[Buddhism . . . being atheistic] Atheistic, inasmuch as it very reasonably rejects the idea of any personal anthropomorphous god. Its secret philosophy, however, explains the causes of rebirths or “transmigration.”
[retribution follows all actions by unseen fate compelling it] This “unseen fate” is KARMA.
[producing and strengthening faith] Buddha preached against blind faith and enforced knowledge and reason.
[concerning the alleged influence exercized by Christians upon Eastern beliefs, etc.] It would be far more correct to say that it is the early Christians, or the Gnostics rather, who were influenced by Buddhist doctrines, than the reverse. All these ideas of Devachan, etc., were inculcated by Buddhism from the first. No foreign influence there, surely. It cannot be proved historically, that the “Apostle Peter” had preached the gospel in Parthia, not even that the blessed “Apostle,” whose relics are shown at Goa, went there at all. But it is an historical fact, that a century before the Christian era, Buddhist monks crowded into Syria and Babylon, and that Buddhasp (Bodhisattva), the so-called Chaldean, was the founder of Sabism or baptism. And Renan, in his Vie de Jesus, says, that [it was] “the religion of multiplied baptisms, the scion of the still existent sect, named the ‘Christians of St. John’ or Mendaeans, whom the Arabs call el-mogtasila or ‘Baptists.’ The Aramean verb seba, origin of the name Sabian, is a synonym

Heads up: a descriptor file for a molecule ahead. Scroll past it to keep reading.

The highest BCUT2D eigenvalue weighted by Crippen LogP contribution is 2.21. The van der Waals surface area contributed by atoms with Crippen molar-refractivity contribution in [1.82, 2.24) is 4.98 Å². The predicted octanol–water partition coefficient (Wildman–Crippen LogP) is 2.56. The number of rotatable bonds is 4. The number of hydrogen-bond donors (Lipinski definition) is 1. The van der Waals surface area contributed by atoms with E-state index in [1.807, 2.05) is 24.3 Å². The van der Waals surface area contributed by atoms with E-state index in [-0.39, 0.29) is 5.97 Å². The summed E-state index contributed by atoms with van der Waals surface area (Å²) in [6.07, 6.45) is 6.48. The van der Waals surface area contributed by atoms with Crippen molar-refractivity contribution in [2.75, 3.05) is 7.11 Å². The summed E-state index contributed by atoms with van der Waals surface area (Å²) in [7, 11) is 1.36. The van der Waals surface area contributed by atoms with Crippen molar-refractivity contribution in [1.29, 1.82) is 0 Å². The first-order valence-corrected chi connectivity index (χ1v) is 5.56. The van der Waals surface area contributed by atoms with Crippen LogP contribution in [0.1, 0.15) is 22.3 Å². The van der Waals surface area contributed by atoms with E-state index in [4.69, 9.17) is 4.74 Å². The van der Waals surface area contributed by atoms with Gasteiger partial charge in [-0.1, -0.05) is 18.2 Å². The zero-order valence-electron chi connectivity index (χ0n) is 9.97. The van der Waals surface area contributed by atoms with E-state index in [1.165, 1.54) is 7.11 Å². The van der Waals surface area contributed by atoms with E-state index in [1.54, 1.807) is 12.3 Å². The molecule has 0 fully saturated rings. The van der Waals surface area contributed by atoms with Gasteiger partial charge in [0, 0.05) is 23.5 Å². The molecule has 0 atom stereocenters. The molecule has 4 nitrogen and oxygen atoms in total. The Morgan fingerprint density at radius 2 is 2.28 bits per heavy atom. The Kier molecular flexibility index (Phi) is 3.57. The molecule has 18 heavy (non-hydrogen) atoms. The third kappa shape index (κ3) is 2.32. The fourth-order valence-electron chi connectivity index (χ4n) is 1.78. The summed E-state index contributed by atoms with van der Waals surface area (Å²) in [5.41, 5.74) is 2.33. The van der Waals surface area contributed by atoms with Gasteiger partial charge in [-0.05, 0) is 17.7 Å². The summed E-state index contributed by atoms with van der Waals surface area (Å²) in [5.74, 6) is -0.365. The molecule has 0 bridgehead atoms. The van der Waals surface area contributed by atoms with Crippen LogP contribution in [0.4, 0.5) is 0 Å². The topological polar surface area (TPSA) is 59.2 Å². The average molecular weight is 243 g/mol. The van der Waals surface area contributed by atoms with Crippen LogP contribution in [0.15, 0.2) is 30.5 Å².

of *
[regarding Babylonian astrologers and diviners residing at Indian seaports and being at the courts of Rajahs, bringing with them Babylonian and Egyptian doctrines]

* [Pages 102-03, in 65th ed., Paris: Calmann-Lévy, 1923.—Comp.]

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There is one little impediment, however, in the way of such a “Weberian” theory. There is no historical evidence that the “Chaldean astrologers and diviners” were ever at the courts of Indian Rajahs before the days of Alexander. But it is a perfectly established historical fact, as pointed out by Colonel Vans Kennedy, that it was, on the contrary, Babylonia which was once the seat of the Sanskrit language and of Brahmanical influence.*

* [The actual passage from the works of Col. Vans Kennedy which H. P. B. has in mind is not definitely known, but the idea itself is very clearly expressed on pp. 199-201 of his Researches into the Origin and Affinities of the principal Languages of Asia and Europe. London, 1828. 4to. Vide Bio-Bibliogr. Index, s.v. KENNEDY, for other works by this scholar.—Compiler.]